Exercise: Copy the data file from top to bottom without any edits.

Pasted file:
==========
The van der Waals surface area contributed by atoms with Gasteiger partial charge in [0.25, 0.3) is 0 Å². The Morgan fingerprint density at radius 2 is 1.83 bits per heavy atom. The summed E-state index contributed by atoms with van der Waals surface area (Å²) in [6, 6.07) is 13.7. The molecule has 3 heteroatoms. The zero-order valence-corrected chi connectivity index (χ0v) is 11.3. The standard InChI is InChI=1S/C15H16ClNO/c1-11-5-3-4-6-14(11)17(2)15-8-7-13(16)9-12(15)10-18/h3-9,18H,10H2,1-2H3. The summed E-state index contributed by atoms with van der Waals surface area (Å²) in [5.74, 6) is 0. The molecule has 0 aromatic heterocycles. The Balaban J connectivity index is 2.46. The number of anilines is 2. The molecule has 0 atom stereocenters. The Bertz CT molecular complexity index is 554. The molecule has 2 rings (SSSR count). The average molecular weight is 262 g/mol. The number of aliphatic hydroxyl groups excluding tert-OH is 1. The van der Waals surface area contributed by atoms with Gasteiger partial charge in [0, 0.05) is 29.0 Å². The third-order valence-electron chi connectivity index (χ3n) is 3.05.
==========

The van der Waals surface area contributed by atoms with Gasteiger partial charge in [0.25, 0.3) is 0 Å². The Morgan fingerprint density at radius 2 is 1.83 bits per heavy atom. The summed E-state index contributed by atoms with van der Waals surface area (Å²) in [6, 6.07) is 13.7. The molecule has 3 heteroatoms. The zero-order valence-corrected chi connectivity index (χ0v) is 11.3. The standard InChI is InChI=1S/C15H16ClNO/c1-11-5-3-4-6-14(11)17(2)15-8-7-13(16)9-12(15)10-18/h3-9,18H,10H2,1-2H3. The summed E-state index contributed by atoms with van der Waals surface area (Å²) in [5.74, 6) is 0. The molecule has 0 aromatic heterocycles. The Balaban J connectivity index is 2.46. The number of anilines is 2. The molecule has 0 atom stereocenters. The Bertz CT molecular complexity index is 554. The molecule has 2 rings (SSSR count). The average molecular weight is 262 g/mol. The number of aliphatic hydroxyl groups excluding tert-OH is 1. The van der Waals surface area contributed by atoms with Gasteiger partial charge in [0, 0.05) is 29.0 Å². The third-order valence-electron chi connectivity index (χ3n) is 3.05.